Until we began reading labels closely, homemade stock or broth was never a priority. We believed the commercial products were completely acceptable, but that was before we tasted what homemade is like. There is simply no commercial substitute for the wholesomeness, the taste, and the freedom from unwanted ingredients that you can enjoy with homemade broth.
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Homemade chicken broth
Homemade broth is a delicious way to maximize the flavor of your soups and sauces. When you start reading labels and trying to avoid salt and sugars, you might welcome the opportunity to create your own version to avoid the sodium and other unwanted ingredients. In a concentrated form, it also provides a sodium free seasoning for almost any food. Most of the time involved in making broth is cooking or passive time, so you'll need to be at home, but you can do plenty of other things while it is cooking and simmering.
When you prep celery, carrots and onions, clean the vegetables first (removing the paper from onions and rinsing them). Then when you trim them, or scrape the carrots, you can save the trimmings. This also goes for shallots, leeks, green onions and other aromatic vegetables and herbs. Anything that is clean, unblemished and still fresh enough to cook with can go in the freezer for broth.
When you roast a chicken or buy and eat a rotisserie chicken, just throw the carcass in the freezer after you've eaten what you want. You don't even have to worry about trimming all the meat off, because it will help flavor the broth.
In the Instant Pot
When you're ready to make broth, put the frozen chicken carcasses in the Instant Pot, then fit as many of the vegetables around them as you can. Depending on the size of your Instant Pot and how the leftovers were shaped when you froze them, you should be able to fit the leftovers from 1 or 2 chickens into the pot.
Add water to the fill line for your Instant Pot. Be sure to allow a little room for the water level to rise if there are frozen ingredients sticking up above the water.
Add the apple cider vinegar and bay leaves and close the Instant Pot. Set it to cook under pressure for about 30 minutes. Be sure the valve that allows pressure to release is in the closed position.
The Instant Pot will take about 20 minutes to reach pressure, maybe a little longer if everything is frozen. Then it will cook for the time you have set, and will switch to a low holding temperature. There's no particular time you have to take it out, but you'll want to leave time in your day for the next stages, so plan to open it within at least an hour or two after it's done.
Straining and simmering
Once the instant pot is done, use a slotted spoon to remove the larger pieces of vegetables, chicken and bones. Discard these, then strain the broth through a sieve into a large stock pot. This will remove any scraps of chicken, skin, and vegetables.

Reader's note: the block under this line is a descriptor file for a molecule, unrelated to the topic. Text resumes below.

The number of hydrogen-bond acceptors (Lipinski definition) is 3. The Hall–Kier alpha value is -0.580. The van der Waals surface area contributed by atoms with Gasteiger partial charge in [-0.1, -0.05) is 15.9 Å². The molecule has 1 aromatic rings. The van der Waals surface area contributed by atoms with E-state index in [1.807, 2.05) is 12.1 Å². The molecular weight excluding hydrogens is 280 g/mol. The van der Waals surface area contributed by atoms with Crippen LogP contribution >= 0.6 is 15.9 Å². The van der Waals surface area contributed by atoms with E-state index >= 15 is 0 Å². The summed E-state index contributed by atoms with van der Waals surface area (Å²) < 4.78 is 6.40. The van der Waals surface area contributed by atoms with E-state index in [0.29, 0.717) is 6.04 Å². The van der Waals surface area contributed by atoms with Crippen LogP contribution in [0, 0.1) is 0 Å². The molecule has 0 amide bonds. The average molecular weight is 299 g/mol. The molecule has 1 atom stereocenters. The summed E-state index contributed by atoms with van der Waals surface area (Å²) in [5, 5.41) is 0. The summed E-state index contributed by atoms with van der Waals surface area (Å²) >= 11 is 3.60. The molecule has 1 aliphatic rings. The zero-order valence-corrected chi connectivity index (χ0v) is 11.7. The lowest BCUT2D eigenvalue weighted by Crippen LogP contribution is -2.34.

Using a second large pan (or clean and reuse the insert of your Instant Pot if you prefer), strain the stock a second time, this time with cheesecloth or coffee filters inside the sieve. This will remove smaller bits of ingredients and -- more importantly -- will filter out some of the fat that cooked off the chicken. It will also result in a clearer broth.
Simmer the stock in the stock pot for at least 1-2 hours on a low setting on your stove to reduce it and intensify the flavor. The color of the stock will become slightly darker as it simmers. It's all right for bubbles to rise to the top, but don't actually boil it. The longer you simmer it, the more concentrated it will become. This recipe description assumes you'll reduce it by about 1/3, from a starting point of 12 cups to about 8 cups.
When you're ready to finish the stock, remove it from the heat and let it cool. To speed cooling, fill your sink with cold water (and ice, if available) and set the pan down in it, being careful not to let water get into the broth. A soon as the broth is lukewarm, refrigerate it for several hours or overnight to allow any remaining fat to congeal on top.
The next morning, skim off any fat on top of the broth and put it into jars or containers for freezing. For soups, 16 or 32 ounce jars should work. If you cooked down the broth to a very concentrated level, you might want to use smaller containers, or even ice cube trays, to freeze it into smaller amounts.
You don't have to make homemade broth in order to have a healthy food lifestyle, but it gives you an excellent ingredient for many of your recipes that is free of unwanted ingredients. In addition, your soups will taste richer and you will have the foundation for our "All purpose sauce" that makes almost any vegetable or meat taste better.
This recipe is for chicken broth, but you could use the same technique for vegetable broth or for turkey or beef broth. Be sure the meat is cooked first, because the roasting and searing process deepens the flavor. We rely on aromatic vegetables; we do not suggest using cruciferous vegetables (such as broccoli, cabbage, and brussels sprouts), since they can impart bitterness.